Depression has long been known to have a detrimental impact on physical health, but new research indicates people who suffer from the condition are no more likely to develop cancer than the general population.
The findings, to be published in The American Journal of Epidemiology
, are based on an analysis of the medical charts of more than 14,200 French people tracked between 1994 and 2009. The results indicated there was no significant association between depression and the subsequent development of five types of cancer (prostate, breast, colon, cancer associated with smoking, and cancer of the lymph glands or leukemia).
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"Ever since Hippocrates and the beginnings of medicine, the presence of 'black bile,' which gave rise to the term melancholia or melancholy, has meant that people have associated the condition with the development of malign tumors," said lead researcher Cédric Lemogne, a psychiatrist at the Georges Pompidou European Hospital in Paris. "Today, there are certain claims in circulation that depression could be a risk factor in cancer."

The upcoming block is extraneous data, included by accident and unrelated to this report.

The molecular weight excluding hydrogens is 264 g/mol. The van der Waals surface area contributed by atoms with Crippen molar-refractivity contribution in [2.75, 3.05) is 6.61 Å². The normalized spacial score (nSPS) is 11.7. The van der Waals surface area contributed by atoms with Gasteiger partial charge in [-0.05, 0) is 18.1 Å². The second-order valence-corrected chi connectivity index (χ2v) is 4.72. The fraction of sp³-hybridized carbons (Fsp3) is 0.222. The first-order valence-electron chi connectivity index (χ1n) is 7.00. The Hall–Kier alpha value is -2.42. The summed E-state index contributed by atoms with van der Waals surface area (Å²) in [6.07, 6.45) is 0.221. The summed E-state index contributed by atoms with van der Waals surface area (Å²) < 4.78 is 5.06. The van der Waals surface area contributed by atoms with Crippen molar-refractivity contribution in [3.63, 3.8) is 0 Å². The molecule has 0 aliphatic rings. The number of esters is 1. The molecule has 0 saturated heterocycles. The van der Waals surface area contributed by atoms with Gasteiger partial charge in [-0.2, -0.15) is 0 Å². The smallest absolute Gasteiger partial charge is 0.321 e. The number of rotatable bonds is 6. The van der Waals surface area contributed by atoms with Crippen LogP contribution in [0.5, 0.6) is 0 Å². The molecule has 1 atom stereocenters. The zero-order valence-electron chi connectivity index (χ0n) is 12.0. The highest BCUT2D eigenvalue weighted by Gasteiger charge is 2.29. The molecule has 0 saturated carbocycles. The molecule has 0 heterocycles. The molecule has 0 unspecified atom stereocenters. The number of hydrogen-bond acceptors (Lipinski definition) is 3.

But he noted the findings of the new study indicate those claims are false. On the other hand, being diagnosed with cancer can cause symptoms of depression, he added.
"How many times does one hear their nearest and dearest saying 'You need to fight it, be strong to beat the cancer.' As it if were abnormal or even dangerous to feel despondent," he said. "I think that patients shouldn't worry if they feel depressed. What is important is to follow all the treatments — against cancer on the one hand and against depression on the other hand."
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